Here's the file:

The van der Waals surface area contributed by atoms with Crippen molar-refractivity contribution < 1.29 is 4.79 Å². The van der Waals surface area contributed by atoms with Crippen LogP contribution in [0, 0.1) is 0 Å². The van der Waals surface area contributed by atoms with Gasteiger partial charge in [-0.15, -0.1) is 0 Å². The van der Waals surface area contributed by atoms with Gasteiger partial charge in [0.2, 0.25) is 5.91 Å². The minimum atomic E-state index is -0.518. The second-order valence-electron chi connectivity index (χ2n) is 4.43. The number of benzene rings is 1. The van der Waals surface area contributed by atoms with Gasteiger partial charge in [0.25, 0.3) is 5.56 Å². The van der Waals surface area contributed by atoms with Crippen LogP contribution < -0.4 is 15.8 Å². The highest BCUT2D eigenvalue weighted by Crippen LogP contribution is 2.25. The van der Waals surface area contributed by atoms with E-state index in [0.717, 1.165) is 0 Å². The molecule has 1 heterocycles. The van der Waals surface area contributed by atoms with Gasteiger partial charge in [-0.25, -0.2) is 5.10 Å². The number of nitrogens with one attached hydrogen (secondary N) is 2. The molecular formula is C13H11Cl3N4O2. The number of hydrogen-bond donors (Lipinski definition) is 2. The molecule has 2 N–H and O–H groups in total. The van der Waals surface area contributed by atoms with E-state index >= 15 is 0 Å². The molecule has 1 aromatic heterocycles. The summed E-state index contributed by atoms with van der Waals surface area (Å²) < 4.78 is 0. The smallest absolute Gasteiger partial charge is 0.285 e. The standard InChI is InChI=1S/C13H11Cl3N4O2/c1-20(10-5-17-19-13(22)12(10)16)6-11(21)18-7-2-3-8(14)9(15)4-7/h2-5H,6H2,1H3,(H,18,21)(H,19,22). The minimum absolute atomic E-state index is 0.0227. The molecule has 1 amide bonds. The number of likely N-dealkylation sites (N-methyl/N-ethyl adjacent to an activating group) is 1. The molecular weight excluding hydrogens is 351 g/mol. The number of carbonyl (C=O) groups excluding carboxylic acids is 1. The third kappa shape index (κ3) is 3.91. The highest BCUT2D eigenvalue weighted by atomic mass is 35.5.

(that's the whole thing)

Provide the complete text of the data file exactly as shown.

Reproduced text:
The van der Waals surface area contributed by atoms with Crippen molar-refractivity contribution < 1.29 is 4.79 Å². The van der Waals surface area contributed by atoms with Crippen LogP contribution in [0, 0.1) is 0 Å². The van der Waals surface area contributed by atoms with Gasteiger partial charge in [-0.15, -0.1) is 0 Å². The van der Waals surface area contributed by atoms with Gasteiger partial charge in [0.2, 0.25) is 5.91 Å². The minimum atomic E-state index is -0.518. The second-order valence-electron chi connectivity index (χ2n) is 4.43. The number of benzene rings is 1. The van der Waals surface area contributed by atoms with Gasteiger partial charge in [0.25, 0.3) is 5.56 Å². The van der Waals surface area contributed by atoms with Crippen LogP contribution < -0.4 is 15.8 Å². The highest BCUT2D eigenvalue weighted by Crippen LogP contribution is 2.25. The van der Waals surface area contributed by atoms with E-state index in [0.717, 1.165) is 0 Å². The molecule has 1 heterocycles. The van der Waals surface area contributed by atoms with Gasteiger partial charge in [-0.25, -0.2) is 5.10 Å². The number of nitrogens with one attached hydrogen (secondary N) is 2. The molecular formula is C13H11Cl3N4O2. The number of hydrogen-bond donors (Lipinski definition) is 2. The molecule has 2 N–H and O–H groups in total. The van der Waals surface area contributed by atoms with E-state index >= 15 is 0 Å². The molecule has 1 aromatic heterocycles. The summed E-state index contributed by atoms with van der Waals surface area (Å²) < 4.78 is 0. The smallest absolute Gasteiger partial charge is 0.285 e. The standard InChI is InChI=1S/C13H11Cl3N4O2/c1-20(10-5-17-19-13(22)12(10)16)6-11(21)18-7-2-3-8(14)9(15)4-7/h2-5H,6H2,1H3,(H,18,21)(H,19,22). The minimum absolute atomic E-state index is 0.0227. The molecule has 1 amide bonds. The number of likely N-dealkylation sites (N-methyl/N-ethyl adjacent to an activating group) is 1. The molecular weight excluding hydrogens is 351 g/mol. The number of carbonyl (C=O) groups excluding carboxylic acids is 1. The third kappa shape index (κ3) is 3.91. The highest BCUT2D eigenvalue weighted by atomic mass is 35.5.